We’ve all heard the horror story of the colicky baby.
In-laws love to regale us with tales of how our significant others cried nonstop as infants; friends find new and inventive ways to describe sleepless nights caring for their wailing children; or we’re simply attempting to survive the aural onslaught ourselves without going completely mad.
It is believed that up to 40 percent of infants suffer from colic, which is colloquially defined as screaming and/or high-pitched crying in infants without any apparent cause.
In addition to fatigue, bewildered parents are often left with intense feelings of guilt and shame as a result of their inability to help.
A colicky baby is generally diagnosed by his or her adherence to the Rule of 3: crying for 3 hours per day, more than 3 days a week, for more than 3 weeks a month. It typically develops between 3-6 weeks of age, and can last until a baby is 3-6 months old. Often manifesting more prominently at nighttime, babies often clench their fists and draw their arms and legs toward their stomach, while screeching inconsolably.
Unfortunately, treatments are few for colic, and largely involve positioning and motion, such as rocking, gentle swinging, and car rides. Luckily, it is largely believed to be a self-limiting ailment, and ultimately benign.
Persistent crying in an infant could be a sign of an illness or infection, however, and seeking the advice of a pediatric specialist is always advised.
A colicky baby generally has a good appetite, sucking reflex, and is otherwise healthy. If your child’s cries are accompanied by any of the seven following red flags, seek medical attention:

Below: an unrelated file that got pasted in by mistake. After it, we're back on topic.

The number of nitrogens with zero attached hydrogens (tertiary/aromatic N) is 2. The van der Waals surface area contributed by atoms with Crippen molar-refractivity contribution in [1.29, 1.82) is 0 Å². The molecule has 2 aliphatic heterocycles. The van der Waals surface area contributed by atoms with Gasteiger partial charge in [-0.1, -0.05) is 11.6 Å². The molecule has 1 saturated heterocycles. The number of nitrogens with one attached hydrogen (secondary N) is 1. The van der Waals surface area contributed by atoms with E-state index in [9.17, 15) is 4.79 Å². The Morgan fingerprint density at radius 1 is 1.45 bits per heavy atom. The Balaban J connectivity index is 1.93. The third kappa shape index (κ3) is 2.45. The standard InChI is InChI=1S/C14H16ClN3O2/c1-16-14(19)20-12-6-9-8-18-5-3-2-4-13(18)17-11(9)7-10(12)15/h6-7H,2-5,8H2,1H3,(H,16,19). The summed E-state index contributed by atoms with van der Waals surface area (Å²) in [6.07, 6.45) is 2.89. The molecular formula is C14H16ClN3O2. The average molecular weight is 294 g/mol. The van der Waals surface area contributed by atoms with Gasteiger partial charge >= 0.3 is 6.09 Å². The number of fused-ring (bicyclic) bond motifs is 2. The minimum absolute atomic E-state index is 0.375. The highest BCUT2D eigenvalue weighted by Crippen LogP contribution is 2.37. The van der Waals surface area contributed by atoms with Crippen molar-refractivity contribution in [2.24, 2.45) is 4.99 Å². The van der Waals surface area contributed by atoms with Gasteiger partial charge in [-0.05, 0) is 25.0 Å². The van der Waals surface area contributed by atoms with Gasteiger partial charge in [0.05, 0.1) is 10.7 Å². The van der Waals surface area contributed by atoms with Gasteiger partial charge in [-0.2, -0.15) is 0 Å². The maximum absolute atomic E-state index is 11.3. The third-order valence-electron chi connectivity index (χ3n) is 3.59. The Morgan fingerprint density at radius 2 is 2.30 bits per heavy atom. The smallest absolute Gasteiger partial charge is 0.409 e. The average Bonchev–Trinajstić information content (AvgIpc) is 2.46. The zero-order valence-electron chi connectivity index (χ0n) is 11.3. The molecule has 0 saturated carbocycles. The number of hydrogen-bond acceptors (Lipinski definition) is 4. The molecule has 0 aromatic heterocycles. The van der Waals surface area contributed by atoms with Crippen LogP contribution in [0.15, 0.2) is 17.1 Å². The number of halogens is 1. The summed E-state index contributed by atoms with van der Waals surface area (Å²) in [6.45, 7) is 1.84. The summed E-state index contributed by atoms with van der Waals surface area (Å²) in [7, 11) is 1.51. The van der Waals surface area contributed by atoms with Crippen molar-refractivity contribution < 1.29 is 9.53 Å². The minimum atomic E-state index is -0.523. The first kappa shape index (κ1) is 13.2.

- Unexplained weight loss and/or trouble eating
- Rash or eczema
- A nagging cough
- Stools with mucus or blood
Organic causes and conditions occur in less than 5 percent of babies with excessive crying, but could include:
- GERD (gastroesophageal reflux disease). This condition is caused when stomach acid backs up into a child’s esophagus causing painful reflux. Symptoms include spitting up and crying during feedings.
- Heart defects. One in 100 babies is born with a heart defect. Signs include blue lips and rapid breathing.
- Lactose intolerance or cow milk allergy. Children who have a family history are more likely to suffer from these reactions.
- Blood, bladder, or other infections. A skin rash accompanying unrelenting cries could signify an infection. See your doctor.
If your baby has been diagnosed with colic, but your instincts are telling you otherwise – don’t delay. Make an appointment with a pediatric provider and put your mind at ease.
Remember, KinderMender is here to serve you throughout 2017. We are open 7 days a week, 365 days a year. Visit one of our three Maryland locations in Columbia, Glen Burnie, and Laurel.